Thursday, 29 October 2009
Friday, 23 October 2009
Thursday, 22 October 2009
This scene was witnessed by the keepers at a gorilla conservation reserve as their most prominent female gorilla died. Thus the recognition of death, grief and respect for the dead are obviously not traits possessed only by humans. Our fellow primates are very like us. They too have day to day activities and routines. Chimpanzees have been observed to have 39 distinct day to day behaviours, such as grooming, mating and tool making.
In 2003, researchers documented traits of fairness amongst brown Capuchin monkeys. This is the first time this trait has been recognised in any other animal than humans. The experiment was carried out on females whereby they were given a small stone by a human handler. The human then tried to take the stone back, much like getting a stick back off a dog. In return for giving it back they would receive a small treat, i.e. a piece of fruit. When the other monkeys saw some monkeys were being given some fruit even though they didn’t give the stick back, they complained, showing their ideas of fairness and equality.
All in all monkeys, apes and humans show extreme similarities. We each have culture, personality traits and great intelligence. We share an amazingly close gene pool, and can trace all of our ancestors back to the same beginnings. However in saying that, we do have differences too. But at least now, when I call my little brother a monkey, I can back up my argument!
The State Examinations Commission (SEC) have upgraded over 600 Leaving Certificate Biology papers country wide, after a parent of one of the candidates questioned the marking scheme’s limited interpretation of the term “predator”. Subsequently, the marking scheme was altered to expand the limited definition in the marking scheme. After the appeals process, in which 56 candidates had their grade increased, 1900 more examinations were assessed. All of these were within 3 marks of a higher grade. Of the 1900, 621 candidates had their scores increased so that they achieved a higher grade. 44 of these individuals have now received offers from universities in Ireland because of their increased grades. This is a welcome development but yet another embarrassing situation for the SEC.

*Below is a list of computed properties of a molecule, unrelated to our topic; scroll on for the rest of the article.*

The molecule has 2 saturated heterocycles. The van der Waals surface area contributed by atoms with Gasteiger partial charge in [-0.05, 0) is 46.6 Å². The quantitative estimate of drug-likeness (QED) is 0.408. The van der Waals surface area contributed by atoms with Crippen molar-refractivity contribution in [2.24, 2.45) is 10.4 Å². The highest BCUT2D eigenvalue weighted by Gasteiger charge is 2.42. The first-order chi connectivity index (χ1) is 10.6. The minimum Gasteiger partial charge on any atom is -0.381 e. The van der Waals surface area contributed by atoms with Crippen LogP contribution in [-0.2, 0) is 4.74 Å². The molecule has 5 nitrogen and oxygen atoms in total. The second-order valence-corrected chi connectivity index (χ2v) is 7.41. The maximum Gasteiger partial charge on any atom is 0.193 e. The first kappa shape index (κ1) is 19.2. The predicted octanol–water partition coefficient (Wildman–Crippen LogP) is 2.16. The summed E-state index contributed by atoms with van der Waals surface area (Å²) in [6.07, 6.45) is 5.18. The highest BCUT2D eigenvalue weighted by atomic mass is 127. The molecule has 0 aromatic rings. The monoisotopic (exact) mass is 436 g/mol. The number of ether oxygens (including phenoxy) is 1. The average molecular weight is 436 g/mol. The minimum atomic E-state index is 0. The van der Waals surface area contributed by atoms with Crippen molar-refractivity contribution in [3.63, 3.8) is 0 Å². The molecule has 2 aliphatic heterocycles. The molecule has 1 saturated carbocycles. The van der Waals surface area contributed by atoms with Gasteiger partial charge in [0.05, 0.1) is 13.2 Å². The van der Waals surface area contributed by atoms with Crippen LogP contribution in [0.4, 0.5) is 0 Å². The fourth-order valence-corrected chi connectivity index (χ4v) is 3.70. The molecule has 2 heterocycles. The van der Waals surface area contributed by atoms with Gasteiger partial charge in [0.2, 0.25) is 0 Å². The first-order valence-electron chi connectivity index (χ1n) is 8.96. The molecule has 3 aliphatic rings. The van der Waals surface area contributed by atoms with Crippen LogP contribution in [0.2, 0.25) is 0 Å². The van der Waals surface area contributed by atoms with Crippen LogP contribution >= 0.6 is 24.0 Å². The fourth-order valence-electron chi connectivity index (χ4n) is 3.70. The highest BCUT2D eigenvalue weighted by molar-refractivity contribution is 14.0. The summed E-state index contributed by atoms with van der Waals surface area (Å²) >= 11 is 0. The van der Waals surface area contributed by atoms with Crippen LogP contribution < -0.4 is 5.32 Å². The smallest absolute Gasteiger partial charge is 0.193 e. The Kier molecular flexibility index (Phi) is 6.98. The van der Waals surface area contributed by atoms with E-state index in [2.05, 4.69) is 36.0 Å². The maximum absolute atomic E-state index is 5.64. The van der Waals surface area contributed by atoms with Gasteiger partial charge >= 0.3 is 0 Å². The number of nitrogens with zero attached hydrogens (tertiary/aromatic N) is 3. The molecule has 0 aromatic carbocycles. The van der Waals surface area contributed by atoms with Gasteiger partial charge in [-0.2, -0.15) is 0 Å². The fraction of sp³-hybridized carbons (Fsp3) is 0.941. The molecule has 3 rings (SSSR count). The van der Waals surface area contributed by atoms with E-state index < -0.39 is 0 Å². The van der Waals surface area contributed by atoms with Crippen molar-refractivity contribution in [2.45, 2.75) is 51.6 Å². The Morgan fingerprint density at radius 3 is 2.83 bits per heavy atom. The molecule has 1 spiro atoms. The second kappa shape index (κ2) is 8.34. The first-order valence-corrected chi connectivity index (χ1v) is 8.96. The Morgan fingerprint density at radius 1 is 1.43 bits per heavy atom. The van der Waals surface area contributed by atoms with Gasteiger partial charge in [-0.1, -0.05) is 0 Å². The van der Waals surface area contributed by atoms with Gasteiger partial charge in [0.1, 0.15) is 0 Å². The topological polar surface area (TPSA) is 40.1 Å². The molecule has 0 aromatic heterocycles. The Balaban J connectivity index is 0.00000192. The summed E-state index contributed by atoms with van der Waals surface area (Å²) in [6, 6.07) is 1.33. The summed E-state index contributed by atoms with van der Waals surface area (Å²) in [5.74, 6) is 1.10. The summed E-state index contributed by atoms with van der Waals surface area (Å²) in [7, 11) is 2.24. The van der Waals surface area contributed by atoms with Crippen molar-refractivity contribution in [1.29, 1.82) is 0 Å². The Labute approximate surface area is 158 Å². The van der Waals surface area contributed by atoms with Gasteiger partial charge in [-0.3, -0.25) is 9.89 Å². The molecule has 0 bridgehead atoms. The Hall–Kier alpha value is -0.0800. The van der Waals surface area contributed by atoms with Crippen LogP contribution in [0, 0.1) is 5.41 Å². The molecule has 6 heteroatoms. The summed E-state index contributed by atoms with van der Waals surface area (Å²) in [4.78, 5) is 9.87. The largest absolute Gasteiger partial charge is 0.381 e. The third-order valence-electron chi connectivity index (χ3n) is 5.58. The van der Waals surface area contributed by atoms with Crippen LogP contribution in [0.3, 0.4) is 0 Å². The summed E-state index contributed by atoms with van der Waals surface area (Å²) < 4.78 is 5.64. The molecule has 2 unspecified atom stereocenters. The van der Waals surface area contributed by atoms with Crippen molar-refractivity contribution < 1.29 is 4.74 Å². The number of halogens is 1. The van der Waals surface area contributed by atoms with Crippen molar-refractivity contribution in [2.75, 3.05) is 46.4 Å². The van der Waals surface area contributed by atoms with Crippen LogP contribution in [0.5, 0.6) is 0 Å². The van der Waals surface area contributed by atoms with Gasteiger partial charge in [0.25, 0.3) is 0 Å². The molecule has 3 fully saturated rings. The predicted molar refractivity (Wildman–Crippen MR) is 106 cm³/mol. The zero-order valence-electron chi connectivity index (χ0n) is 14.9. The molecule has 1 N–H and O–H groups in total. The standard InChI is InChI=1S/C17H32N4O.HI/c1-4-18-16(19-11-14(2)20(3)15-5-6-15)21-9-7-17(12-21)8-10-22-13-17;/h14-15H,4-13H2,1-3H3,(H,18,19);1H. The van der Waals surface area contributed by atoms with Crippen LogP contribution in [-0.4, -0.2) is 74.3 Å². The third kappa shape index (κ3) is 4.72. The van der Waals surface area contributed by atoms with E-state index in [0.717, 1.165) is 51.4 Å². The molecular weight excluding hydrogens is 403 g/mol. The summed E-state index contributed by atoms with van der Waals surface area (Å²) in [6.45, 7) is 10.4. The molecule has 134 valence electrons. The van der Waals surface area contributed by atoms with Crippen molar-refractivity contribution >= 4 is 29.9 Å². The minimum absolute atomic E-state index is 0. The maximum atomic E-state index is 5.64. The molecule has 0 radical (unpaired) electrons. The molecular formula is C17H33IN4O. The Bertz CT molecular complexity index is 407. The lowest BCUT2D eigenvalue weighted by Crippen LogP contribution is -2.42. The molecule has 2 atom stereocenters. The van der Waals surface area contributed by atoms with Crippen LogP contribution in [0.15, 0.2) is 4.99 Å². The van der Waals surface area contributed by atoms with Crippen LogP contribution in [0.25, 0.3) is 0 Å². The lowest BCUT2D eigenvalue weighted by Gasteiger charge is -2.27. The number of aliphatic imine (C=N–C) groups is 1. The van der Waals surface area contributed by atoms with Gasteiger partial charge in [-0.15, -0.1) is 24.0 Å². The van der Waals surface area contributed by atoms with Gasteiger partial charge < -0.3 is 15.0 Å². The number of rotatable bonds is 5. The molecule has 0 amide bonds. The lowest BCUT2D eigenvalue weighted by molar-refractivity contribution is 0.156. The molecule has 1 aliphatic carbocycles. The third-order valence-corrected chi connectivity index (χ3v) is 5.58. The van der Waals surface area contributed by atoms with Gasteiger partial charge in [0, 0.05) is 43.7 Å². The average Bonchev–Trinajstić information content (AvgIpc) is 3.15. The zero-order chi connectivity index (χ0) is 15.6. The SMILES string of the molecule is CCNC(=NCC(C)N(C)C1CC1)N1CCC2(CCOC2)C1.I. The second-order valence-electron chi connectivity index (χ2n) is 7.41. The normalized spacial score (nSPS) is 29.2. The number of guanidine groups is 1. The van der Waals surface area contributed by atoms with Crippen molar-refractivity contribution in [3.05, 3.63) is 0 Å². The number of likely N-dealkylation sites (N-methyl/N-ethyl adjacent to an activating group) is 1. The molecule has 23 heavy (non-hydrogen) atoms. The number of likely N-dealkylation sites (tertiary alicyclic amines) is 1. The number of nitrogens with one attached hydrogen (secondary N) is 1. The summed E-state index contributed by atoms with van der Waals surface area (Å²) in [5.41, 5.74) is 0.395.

In St. Columba’s, two pupils were upgraded on this occasion. This means that over 32% of candidates in SCC achieved an A grade in their biology examination with 21% achieving an A1 grade.
Wednesday, 21 October 2009
Tuesday, 20 October 2009
“So ripples from the future are stymying the particle collider? It's more likely to be a multiverse thing.
In a desperate attempt to explain why CERN's Large Hadron Collider has suffered a series of mishaps preventing it from commencing its search for the elusive Higgs Boson particle, respectable physicists have suggested (apparently in all seriousness) that nature abhors the Higgs so much that ripples from the future are travelling back in time to stop the Switzerland-based particle accelerator working.
Reports of the emergence of these theories have prompted renewed contemplation of the "granny paradox", which some think debunks the very idea of time travel. In this scenario, a time traveller goes into the past and inadvertently causes the death of his/her granny, before the traveller's parents are born. So the traveller never goes back in time, so granny doesn't die – and, well, so on. I have a much simpler explanation for the collider's plight. Its failure is related to the existence of other universes, the "parallel worlds" beloved of science-fiction writers.”
The research has been funded by the Breast Cancer Campaign and Cancer Research UK.
Monday, 19 October 2009
Thursday, 15 October 2009
Wednesday, 14 October 2009
Tuesday, 13 October 2009